St. Peter’s was now ready for growth. In 1910 Rev. Carpenter left due to ill health. One parishioner showed his love for this man stating, “his equal, I fear, we shall never get again” (Diocesan Magazine). Rev. C.M. Stickings took over the parish in 1911. He left for Heart’s Content in 1914 and Rev. Mackay assumed responsibility for one year, being replaced by Rev. E.O.W. Andrews. During Rev. Andrews’s first year, an attempt to unite St. Peter’s and Christ Church Parish with St. Paul’s was rejected. In 1919 Rev. W.E.R. Cracknell became Rector of St. Peter’s, under whose leadership many milestones occurred. On March 21, 1920, electric lights were introduced; the first parade of the L.O.B.A. was held on May 24, 1920; and on October 26, 1924, a new pulpit was donated by Rev. A.B.S. Sterling. As Rev. Cracknell’s service ended in 1925 and and Rev. G.S. Templeton became Rector, a very important event happened: Christ Church, St. Paul’s and St. Peter’s became one parish. In 1934 Rev. Templeton overcame all barriers between St. Paul’s and Christ Church, resulting in the latter closing and the formation of the modern parish.

Rev. H.F.G.D. Kirby succeeded Rev. Templeton in 1934. The church remained steady and, in fact, the C.E.W.A. found enough funds to donate the vases on the Altar today. Another person (unknown) donated the candleholders that were made in  England. In 1945 the Church underwent some major repairs to the clapboard, shingles, steps, and windows. In 1946 Rev. R.O. Davies became Rector and served the Parish until 1954 and was succeeded by Rev. L.A.J. Ludlow. Rev. Ludlow’s contributions to the Parish were many, especially his efforts towards improving education. Under his direction, pledges were collected and a new two-room school was constructed. Rev. Ludlow was a major factor in convincing people in 1968 that the high school on the north side would be advantageous for the children of St. Peter’s.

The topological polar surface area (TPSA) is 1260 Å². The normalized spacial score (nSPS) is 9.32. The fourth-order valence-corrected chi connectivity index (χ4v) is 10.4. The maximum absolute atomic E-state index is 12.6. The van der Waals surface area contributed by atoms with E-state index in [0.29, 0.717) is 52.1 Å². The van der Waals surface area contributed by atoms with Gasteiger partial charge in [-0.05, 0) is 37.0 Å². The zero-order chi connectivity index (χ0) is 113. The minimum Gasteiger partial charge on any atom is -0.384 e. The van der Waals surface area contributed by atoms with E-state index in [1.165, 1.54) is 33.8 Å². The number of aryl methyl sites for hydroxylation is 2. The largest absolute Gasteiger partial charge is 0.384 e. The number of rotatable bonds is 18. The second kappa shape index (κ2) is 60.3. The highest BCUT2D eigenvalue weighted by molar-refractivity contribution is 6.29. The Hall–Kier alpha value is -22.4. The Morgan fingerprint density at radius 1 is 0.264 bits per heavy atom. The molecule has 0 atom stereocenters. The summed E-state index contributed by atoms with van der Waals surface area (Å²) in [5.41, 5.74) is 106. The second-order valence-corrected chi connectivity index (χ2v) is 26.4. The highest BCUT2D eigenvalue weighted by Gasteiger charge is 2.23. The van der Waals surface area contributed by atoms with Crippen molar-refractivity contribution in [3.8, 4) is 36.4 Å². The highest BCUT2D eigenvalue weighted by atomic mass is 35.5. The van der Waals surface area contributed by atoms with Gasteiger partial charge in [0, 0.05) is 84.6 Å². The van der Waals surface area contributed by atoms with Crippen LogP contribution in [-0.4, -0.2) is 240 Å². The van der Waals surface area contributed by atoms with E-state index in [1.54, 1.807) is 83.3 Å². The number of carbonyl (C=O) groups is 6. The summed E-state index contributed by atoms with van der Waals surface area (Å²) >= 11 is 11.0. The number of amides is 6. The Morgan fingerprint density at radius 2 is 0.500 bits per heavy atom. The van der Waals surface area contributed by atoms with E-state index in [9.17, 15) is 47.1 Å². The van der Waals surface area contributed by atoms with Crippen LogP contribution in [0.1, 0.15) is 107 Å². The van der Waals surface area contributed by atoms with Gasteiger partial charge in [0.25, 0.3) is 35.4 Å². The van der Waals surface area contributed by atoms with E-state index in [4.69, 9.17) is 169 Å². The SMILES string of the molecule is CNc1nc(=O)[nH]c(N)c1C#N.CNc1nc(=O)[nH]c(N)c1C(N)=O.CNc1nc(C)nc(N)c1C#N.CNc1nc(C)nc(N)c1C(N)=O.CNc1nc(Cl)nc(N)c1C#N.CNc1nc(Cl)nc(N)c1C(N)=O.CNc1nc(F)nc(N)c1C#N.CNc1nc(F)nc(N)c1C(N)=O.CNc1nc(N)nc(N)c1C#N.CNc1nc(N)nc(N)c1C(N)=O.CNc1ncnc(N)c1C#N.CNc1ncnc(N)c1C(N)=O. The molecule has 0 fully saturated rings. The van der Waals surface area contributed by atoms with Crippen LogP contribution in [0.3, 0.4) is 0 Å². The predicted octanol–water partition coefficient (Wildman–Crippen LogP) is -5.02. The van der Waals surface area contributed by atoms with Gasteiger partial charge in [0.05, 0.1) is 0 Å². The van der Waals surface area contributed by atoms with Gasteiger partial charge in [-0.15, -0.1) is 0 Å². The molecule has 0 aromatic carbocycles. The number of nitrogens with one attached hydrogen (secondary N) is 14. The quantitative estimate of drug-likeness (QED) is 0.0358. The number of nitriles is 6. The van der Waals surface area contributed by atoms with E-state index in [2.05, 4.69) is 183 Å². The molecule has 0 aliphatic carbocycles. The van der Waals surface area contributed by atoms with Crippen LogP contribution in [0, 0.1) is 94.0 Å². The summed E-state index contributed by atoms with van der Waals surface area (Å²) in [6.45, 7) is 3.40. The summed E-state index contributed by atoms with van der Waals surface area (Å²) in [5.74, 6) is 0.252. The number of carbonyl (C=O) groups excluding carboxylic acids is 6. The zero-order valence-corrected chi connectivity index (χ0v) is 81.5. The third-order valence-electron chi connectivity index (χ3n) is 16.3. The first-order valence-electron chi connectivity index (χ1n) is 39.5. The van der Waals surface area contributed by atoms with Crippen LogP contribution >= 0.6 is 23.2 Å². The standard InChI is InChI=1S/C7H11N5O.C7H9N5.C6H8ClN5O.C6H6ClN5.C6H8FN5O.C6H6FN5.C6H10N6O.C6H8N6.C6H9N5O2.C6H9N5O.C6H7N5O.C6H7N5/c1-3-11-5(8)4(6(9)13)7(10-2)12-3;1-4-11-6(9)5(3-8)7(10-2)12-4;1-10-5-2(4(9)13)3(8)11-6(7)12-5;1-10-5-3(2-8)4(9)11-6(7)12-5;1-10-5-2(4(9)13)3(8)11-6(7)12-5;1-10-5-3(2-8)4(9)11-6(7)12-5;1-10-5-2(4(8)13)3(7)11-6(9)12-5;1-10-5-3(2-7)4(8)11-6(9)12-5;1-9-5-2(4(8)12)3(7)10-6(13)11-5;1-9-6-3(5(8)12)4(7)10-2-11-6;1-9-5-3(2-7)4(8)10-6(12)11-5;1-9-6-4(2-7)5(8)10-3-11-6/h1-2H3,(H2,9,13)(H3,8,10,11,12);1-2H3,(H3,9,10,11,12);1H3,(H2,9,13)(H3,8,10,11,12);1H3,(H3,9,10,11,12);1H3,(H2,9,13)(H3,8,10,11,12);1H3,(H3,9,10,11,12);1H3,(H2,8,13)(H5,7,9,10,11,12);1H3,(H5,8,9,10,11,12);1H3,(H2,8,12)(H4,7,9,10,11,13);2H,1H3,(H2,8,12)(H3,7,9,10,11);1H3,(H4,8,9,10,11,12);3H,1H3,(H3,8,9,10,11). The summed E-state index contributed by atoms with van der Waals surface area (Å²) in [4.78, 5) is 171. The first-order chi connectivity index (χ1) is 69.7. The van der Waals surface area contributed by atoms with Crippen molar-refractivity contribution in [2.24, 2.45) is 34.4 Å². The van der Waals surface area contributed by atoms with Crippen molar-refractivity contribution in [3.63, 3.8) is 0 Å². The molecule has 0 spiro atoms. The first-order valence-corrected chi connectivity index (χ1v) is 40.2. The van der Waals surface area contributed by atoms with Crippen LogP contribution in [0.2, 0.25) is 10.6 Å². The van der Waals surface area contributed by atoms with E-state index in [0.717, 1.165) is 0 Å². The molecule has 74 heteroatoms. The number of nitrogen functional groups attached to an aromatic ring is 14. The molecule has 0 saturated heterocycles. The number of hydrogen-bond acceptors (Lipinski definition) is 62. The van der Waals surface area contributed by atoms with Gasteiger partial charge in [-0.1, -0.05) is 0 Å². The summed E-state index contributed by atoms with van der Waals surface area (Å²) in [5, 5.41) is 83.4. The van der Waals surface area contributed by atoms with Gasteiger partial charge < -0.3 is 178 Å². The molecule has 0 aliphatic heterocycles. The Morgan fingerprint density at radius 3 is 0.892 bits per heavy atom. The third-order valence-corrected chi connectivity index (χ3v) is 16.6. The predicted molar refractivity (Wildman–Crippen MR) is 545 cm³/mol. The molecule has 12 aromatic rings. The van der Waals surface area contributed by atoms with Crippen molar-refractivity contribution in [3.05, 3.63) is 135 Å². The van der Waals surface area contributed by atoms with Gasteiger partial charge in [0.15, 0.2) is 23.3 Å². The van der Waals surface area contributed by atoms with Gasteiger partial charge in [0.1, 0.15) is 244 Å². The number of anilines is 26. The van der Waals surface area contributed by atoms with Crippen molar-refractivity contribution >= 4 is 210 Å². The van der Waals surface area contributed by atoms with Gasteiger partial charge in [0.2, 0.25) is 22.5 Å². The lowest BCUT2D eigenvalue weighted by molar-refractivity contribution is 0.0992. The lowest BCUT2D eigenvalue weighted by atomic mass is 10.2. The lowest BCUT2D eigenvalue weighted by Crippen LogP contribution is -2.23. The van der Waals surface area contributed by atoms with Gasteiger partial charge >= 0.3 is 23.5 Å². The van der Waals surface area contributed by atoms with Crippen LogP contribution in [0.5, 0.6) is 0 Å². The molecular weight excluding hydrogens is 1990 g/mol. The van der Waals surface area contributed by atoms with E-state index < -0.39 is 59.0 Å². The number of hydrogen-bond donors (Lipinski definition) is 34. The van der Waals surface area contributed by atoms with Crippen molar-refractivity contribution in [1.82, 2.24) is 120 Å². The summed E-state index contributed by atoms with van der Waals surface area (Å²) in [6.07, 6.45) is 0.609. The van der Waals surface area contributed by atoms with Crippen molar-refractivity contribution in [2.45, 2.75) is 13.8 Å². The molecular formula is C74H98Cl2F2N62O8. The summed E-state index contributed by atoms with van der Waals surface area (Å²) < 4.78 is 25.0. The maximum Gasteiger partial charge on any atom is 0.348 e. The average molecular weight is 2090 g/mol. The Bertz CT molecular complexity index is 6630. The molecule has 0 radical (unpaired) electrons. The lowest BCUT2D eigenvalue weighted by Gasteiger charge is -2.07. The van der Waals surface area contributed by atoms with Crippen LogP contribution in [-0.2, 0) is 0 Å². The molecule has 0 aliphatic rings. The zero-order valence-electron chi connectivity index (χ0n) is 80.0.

In 1969 Rev. D.M.A. Pearce became Rector of St. Peter’s, noted for his financial expertise and great energies. He was the catalyst for obtaining grants in 1977-78, thus enabling St. Peter’s to receive badly needed major repairs. In 1976, under his direction, a new organ was obtained for St. Peter’s through general collections. When the collections were completed, enough funds remained to carpet the Church with major contributions from A.C.W. Rev. Pearce also concentrated on the youth in the community, starting recreation groups and encouraging young people to attend church camps.